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REVIEW – Selena

Directed by: Gregory Nava
Produced by: Abraham Quintanilla Jr., Moctesuma Esparza, Robert Katz
Written by: Gregory Nava
Edited by: Nancy Richardson
Cinematography by: Edward Lachman
Music by: Dave Grusin
Starring: Jennifer Lopez, Edward James Olmos, Jon Seda, Constance Marie, Jacob Vargas, Lupe Ontiveros, Jackie Guerra, Rebecca Lee Meza, Panchito Gómez
Year: 1997

April 16, 2019 would have been the 48th birthday of influential Tejano singer Selena Quintanilla-Pérez. Tragically, Selena was murdered just shy of her 24th birthday on March 31, 1995 by the former head of her fan club, Yolanda Saldívar, who had been recently fired for embezzling money. Despite her young age and shortened career, Selena has gone on to become one of the highest selling Latino artists of all time and has gone on to be a major influence on countless artists after her. I was only 8 when she died and despite having heard a few of her songs here and there, I was not exactly aware of her as an artist until the film based on her life was released a mere two years after her death. The film became a staple in my family’s household, thanks in large part to my younger sister, who also had the film’s soundtrack and, I believe, some of Selena’s other albums. After moving out on my own, I largely forgot about the film beyond a few references (“Selinas!” “It looks like ‘Papa Yoyos’!” etc.), a general feeling that the film was mediocre, but the music was excellent, and so when theatres in my area decided to mark the singer’s birthday this past week with a screening, I decided to revisit the film and see if the experience could help me not only reassess it as a film, but see also if the film could provide me with some insight into the singer’s life, culture, and impact as an artist.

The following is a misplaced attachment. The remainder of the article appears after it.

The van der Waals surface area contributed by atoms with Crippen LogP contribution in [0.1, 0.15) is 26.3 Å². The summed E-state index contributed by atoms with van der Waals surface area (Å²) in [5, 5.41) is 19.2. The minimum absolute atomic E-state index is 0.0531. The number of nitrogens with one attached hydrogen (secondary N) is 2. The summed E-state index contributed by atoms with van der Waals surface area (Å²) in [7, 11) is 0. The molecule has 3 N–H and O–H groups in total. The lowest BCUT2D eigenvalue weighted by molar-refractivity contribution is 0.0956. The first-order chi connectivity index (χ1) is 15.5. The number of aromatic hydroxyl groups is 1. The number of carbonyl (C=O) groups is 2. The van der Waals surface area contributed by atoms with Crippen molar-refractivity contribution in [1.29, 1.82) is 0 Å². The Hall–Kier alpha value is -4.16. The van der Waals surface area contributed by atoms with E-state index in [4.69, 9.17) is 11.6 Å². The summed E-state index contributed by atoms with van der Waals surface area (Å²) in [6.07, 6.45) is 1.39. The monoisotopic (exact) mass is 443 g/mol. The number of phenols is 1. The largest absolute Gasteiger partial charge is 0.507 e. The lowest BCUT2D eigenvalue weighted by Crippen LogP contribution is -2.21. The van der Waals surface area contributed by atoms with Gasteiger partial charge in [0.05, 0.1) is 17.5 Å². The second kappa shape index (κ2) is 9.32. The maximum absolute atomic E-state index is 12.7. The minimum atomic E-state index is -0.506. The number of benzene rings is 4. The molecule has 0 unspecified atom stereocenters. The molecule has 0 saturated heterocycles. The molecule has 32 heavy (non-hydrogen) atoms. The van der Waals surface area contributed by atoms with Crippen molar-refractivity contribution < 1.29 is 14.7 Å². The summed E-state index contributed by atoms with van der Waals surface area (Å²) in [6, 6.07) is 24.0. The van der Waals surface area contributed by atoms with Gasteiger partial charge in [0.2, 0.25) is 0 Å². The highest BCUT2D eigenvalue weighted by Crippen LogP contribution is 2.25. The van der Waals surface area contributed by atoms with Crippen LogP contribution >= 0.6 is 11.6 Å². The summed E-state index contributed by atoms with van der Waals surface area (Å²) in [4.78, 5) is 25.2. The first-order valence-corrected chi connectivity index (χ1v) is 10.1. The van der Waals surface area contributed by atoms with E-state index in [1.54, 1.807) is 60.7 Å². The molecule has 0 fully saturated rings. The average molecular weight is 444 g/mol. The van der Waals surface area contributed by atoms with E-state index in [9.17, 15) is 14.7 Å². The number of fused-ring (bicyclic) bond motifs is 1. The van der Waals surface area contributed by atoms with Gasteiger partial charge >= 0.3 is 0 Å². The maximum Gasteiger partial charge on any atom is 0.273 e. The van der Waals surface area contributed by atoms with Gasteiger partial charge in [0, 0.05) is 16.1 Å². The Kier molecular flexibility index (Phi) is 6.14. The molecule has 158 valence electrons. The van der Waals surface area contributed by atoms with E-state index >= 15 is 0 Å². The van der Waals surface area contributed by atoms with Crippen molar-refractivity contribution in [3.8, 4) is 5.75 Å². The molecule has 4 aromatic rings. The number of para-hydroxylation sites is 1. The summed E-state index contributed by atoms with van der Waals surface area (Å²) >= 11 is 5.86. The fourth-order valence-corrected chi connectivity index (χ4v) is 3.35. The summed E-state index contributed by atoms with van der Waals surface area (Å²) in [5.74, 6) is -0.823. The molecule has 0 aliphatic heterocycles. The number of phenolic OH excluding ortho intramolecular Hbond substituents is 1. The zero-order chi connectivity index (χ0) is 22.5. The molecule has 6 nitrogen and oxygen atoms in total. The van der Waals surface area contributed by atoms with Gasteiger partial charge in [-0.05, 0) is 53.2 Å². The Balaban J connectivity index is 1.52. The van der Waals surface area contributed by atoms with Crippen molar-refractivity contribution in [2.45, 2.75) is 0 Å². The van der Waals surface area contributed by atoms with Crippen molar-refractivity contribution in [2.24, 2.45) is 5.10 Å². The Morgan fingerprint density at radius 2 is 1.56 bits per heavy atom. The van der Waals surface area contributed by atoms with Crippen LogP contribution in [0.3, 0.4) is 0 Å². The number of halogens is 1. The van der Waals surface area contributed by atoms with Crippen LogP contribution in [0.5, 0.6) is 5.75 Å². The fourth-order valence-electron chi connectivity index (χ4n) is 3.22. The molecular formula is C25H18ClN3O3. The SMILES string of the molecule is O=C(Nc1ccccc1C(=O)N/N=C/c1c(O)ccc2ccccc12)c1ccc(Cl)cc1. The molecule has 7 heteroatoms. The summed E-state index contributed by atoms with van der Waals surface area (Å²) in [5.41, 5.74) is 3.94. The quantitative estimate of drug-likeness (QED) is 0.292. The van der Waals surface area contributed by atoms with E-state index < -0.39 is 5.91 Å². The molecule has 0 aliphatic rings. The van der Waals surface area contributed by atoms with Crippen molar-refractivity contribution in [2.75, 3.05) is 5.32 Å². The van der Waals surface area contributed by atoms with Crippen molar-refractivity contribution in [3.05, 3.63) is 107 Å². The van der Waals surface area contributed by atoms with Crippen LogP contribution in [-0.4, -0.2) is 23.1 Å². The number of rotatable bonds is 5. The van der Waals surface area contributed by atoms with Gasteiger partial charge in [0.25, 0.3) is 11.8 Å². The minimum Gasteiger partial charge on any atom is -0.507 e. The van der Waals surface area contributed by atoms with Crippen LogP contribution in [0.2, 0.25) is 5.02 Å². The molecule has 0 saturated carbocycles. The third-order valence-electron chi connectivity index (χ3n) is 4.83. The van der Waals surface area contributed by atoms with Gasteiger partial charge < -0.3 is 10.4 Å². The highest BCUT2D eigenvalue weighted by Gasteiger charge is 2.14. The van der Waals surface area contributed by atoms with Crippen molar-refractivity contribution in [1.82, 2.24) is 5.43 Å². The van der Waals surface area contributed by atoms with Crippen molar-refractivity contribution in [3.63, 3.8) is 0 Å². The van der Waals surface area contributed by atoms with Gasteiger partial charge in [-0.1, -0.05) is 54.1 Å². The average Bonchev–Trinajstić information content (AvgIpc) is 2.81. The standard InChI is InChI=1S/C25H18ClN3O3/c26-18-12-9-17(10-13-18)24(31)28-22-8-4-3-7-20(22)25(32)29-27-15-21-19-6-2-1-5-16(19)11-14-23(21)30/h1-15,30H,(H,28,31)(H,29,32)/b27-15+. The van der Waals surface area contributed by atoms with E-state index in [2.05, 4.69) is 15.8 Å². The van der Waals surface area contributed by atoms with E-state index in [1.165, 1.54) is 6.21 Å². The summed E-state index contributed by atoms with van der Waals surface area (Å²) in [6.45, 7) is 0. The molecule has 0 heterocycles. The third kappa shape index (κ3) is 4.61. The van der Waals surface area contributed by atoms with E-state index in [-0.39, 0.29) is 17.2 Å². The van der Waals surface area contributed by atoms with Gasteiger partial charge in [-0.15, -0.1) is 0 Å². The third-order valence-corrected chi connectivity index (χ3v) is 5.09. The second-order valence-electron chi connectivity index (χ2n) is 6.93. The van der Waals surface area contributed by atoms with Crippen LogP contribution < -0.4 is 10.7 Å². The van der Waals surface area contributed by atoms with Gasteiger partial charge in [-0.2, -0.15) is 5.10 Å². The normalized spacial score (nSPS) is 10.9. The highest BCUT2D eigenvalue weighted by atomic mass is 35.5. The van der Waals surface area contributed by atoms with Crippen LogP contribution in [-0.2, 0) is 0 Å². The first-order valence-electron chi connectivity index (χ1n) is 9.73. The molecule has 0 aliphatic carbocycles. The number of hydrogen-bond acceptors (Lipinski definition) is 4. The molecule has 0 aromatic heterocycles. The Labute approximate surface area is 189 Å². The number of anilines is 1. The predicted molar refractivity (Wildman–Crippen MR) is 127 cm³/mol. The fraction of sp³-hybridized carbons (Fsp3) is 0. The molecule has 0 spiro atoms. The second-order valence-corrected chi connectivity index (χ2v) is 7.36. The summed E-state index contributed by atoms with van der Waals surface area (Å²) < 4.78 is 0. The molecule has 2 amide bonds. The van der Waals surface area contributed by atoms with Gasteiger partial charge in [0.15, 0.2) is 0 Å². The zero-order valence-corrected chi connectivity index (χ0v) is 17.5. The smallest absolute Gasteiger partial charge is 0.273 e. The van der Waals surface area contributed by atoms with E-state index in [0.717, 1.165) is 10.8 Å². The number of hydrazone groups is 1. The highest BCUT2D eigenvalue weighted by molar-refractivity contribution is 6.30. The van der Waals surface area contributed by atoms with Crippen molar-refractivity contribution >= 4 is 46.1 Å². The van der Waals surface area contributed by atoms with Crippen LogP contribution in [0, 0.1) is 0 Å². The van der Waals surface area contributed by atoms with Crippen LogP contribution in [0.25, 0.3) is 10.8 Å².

I had until recently misjudged the film as a somewhat premature means of the family enshrining the memory of their daughter in film, but it turns out that’s not quite what happened. Selena’s father, Abraham Quintanilla, fast-tracked the film into production due in large part to a string of unauthorized biographies and tabloid stories that were being quickly released in the wake of his daughter’s death. Understandably troubled by the various narratives the vultures and tabloids were spinning at the time, the Quintanilla family, along with Selena’s husband Chris Pérez, wanted to ensure that theirs was the verison that would remain prominent in the public’s mind, providing the filmmakers and actors with extensive access to their lives in the process, with Abraham himself serving as one of the film’s producers.